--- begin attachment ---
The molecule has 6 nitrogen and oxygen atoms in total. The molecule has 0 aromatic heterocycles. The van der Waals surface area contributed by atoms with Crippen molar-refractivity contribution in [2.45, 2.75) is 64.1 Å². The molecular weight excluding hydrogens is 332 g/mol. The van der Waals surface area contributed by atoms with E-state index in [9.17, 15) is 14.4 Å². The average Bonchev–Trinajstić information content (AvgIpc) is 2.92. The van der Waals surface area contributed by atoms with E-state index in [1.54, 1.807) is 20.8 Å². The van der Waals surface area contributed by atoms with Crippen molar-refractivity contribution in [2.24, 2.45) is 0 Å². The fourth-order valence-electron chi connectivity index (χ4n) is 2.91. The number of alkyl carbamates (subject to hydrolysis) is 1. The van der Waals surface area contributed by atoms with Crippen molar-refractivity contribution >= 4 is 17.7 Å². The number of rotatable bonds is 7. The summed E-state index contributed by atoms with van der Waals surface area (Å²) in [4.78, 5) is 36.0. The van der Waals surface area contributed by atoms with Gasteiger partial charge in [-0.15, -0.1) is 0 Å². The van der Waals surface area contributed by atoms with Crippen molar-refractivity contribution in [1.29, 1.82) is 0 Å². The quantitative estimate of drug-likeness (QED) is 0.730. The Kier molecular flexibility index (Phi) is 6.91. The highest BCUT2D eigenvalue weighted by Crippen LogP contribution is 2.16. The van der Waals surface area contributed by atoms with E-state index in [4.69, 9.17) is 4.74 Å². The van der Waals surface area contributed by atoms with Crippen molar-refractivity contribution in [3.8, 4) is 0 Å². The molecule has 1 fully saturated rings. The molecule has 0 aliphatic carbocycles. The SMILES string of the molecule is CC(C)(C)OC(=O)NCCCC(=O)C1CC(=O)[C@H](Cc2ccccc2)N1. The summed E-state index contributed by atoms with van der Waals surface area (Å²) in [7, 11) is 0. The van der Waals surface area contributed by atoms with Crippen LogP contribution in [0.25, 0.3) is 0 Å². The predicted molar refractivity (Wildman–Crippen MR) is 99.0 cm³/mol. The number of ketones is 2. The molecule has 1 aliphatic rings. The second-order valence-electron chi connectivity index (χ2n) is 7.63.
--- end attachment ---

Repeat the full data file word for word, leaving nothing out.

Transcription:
The molecule has 6 nitrogen and oxygen atoms in total. The molecule has 0 aromatic heterocycles. The van der Waals surface area contributed by atoms with Crippen molar-refractivity contribution in [2.45, 2.75) is 64.1 Å². The molecular weight excluding hydrogens is 332 g/mol. The van der Waals surface area contributed by atoms with E-state index in [9.17, 15) is 14.4 Å². The average Bonchev–Trinajstić information content (AvgIpc) is 2.92. The van der Waals surface area contributed by atoms with E-state index in [1.54, 1.807) is 20.8 Å². The van der Waals surface area contributed by atoms with Crippen molar-refractivity contribution in [2.24, 2.45) is 0 Å². The fourth-order valence-electron chi connectivity index (χ4n) is 2.91. The number of alkyl carbamates (subject to hydrolysis) is 1. The van der Waals surface area contributed by atoms with Crippen molar-refractivity contribution >= 4 is 17.7 Å². The number of rotatable bonds is 7. The summed E-state index contributed by atoms with van der Waals surface area (Å²) in [4.78, 5) is 36.0. The van der Waals surface area contributed by atoms with Gasteiger partial charge in [-0.15, -0.1) is 0 Å². The van der Waals surface area contributed by atoms with Crippen molar-refractivity contribution in [1.29, 1.82) is 0 Å². The quantitative estimate of drug-likeness (QED) is 0.730. The Kier molecular flexibility index (Phi) is 6.91. The highest BCUT2D eigenvalue weighted by Crippen LogP contribution is 2.16. The van der Waals surface area contributed by atoms with E-state index in [4.69, 9.17) is 4.74 Å². The van der Waals surface area contributed by atoms with Crippen molar-refractivity contribution in [3.8, 4) is 0 Å². The molecule has 1 fully saturated rings. The molecule has 0 aliphatic carbocycles. The SMILES string of the molecule is CC(C)(C)OC(=O)NCCCC(=O)C1CC(=O)[C@H](Cc2ccccc2)N1. The summed E-state index contributed by atoms with van der Waals surface area (Å²) in [7, 11) is 0. The van der Waals surface area contributed by atoms with Crippen LogP contribution in [0.25, 0.3) is 0 Å². The predicted molar refractivity (Wildman–Crippen MR) is 99.0 cm³/mol. The number of ketones is 2. The molecule has 1 aliphatic rings. The second-order valence-electron chi connectivity index (χ2n) is 7.63.